Write type of technology benefits our patients

Children's Community Nurse, Katie Lambourne, using a digipen.
Children's Community Nurse, Katie Lambourne, using a digipen.

We are one of a number of NHS trusts across the country that will benefit from a £30 million budget to buy technology for staff to help improve the service we give to our patients.

It is the first round of investment from the £100m ‘Nursing Technology Fund' which was announced by Prime Minister, David Cameron. Oxleas has received £165,000 to further develop the use of digital pens called digipens.

This money has been used to purchase around 250 additional hi-tech pens, which can be used to update patient records.

Children's Community Nurse Katie Lambourne, explained how useful she has found using the technology at her base in Wensley Close, Eltham. Katie is one of a team of nurses out and about visiting patients' homes throughout the Royal Borough of Greenwich.

Katie who specialises in looking after babies said: "The digipen allows me to keep medical records up to date much more quickly. It also speeds up the way we work. We no longer have to write up notes when we get back to the office later in the day or possibly the next working day.

"As long as we write our notes on our specially prepared forms, which correlate with our patient medical records system, RiO, all we have to do is place the pens in a special docking unit and all the patient records are automatically recorded. This can save a lot of time.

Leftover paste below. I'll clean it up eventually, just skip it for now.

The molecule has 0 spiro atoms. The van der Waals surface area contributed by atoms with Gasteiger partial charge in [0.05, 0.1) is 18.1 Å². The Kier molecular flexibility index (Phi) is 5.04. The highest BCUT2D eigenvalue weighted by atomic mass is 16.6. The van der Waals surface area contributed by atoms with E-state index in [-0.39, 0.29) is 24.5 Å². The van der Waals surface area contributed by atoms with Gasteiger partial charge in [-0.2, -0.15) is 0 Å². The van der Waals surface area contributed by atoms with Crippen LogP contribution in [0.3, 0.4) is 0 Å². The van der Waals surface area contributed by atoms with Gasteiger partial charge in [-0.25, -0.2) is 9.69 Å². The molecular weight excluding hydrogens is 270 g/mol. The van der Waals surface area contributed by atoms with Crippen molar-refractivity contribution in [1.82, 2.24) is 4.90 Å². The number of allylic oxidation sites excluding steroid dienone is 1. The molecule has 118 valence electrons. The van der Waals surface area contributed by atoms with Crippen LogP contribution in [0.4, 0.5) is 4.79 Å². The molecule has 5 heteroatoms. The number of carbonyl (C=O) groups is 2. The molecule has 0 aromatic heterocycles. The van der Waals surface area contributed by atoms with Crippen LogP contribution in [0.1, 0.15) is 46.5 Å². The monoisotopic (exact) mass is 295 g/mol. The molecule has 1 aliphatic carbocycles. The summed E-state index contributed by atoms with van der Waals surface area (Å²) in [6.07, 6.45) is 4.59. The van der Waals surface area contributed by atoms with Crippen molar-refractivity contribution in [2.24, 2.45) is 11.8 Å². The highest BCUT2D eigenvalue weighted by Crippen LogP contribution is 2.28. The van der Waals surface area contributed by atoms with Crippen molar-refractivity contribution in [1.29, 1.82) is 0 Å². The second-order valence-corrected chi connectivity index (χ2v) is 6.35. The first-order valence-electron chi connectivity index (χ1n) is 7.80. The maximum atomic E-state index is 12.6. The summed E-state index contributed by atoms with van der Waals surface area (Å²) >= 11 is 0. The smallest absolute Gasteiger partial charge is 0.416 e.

"I've had no issues using the pens, however users' handwriting does have to be quite neat."

Digipens work by using a tiny camera next to the nib area of the pen. It records whatever is written down. The pens are slightly thicker than the average pen - but they are very light and easy to use.

Beverley Bryant, Director of Strategic Systems and Technology at NHS England, said: "This is about using modern technology to support and facilitate staff in providing compassionate and personalised nursing care.

"It is about making life easier for staff - for example a digital pen can improve record keeping and reduce paperwork, a tablet or iPad can mean a community nurse can work on the go without needing to make as many trips back to the office, which means more time spent with patients. Also, mobile IT devices that can be used at the bedside puts valuable information at a nurses' fingertips. This is ultimately about enabling nurses and midwives to improve the care they provide for patients.

Secretary of State for Health, Jeremy Hunt said: "Innovative new technologies such as digital pens, tablets and clinical software mean that staff can spend more time with patients, not paperwork, and offer safer care."

Published on 7th April 2014